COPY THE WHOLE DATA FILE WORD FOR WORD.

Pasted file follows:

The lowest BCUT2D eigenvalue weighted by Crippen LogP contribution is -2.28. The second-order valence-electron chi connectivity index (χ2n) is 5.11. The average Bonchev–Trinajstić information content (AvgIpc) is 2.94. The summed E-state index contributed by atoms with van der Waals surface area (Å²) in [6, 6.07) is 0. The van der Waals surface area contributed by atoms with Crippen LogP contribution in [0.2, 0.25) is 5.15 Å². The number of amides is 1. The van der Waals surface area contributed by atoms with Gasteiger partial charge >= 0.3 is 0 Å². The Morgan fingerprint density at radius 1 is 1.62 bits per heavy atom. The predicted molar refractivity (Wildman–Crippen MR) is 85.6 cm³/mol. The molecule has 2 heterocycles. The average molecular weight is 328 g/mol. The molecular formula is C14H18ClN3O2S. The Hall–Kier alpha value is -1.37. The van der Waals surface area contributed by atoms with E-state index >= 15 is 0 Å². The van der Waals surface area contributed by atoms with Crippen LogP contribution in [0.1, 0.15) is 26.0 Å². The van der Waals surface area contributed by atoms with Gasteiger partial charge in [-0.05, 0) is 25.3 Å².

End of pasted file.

The lowest BCUT2D eigenvalue weighted by Crippen LogP contribution is -2.28. The second-order valence-electron chi connectivity index (χ2n) is 5.11. The average Bonchev–Trinajstić information content (AvgIpc) is 2.94. The summed E-state index contributed by atoms with van der Waals surface area (Å²) in [6, 6.07) is 0. The van der Waals surface area contributed by atoms with Crippen LogP contribution in [0.2, 0.25) is 5.15 Å². The number of amides is 1. The van der Waals surface area contributed by atoms with Gasteiger partial charge >= 0.3 is 0 Å². The Morgan fingerprint density at radius 1 is 1.62 bits per heavy atom. The predicted molar refractivity (Wildman–Crippen MR) is 85.6 cm³/mol. The molecule has 2 heterocycles. The average molecular weight is 328 g/mol. The molecular formula is C14H18ClN3O2S. The Hall–Kier alpha value is -1.37. The van der Waals surface area contributed by atoms with E-state index >= 15 is 0 Å². The van der Waals surface area contributed by atoms with Crippen LogP contribution in [0.1, 0.15) is 26.0 Å². The van der Waals surface area contributed by atoms with Gasteiger partial charge in [-0.05, 0) is 25.3 Å².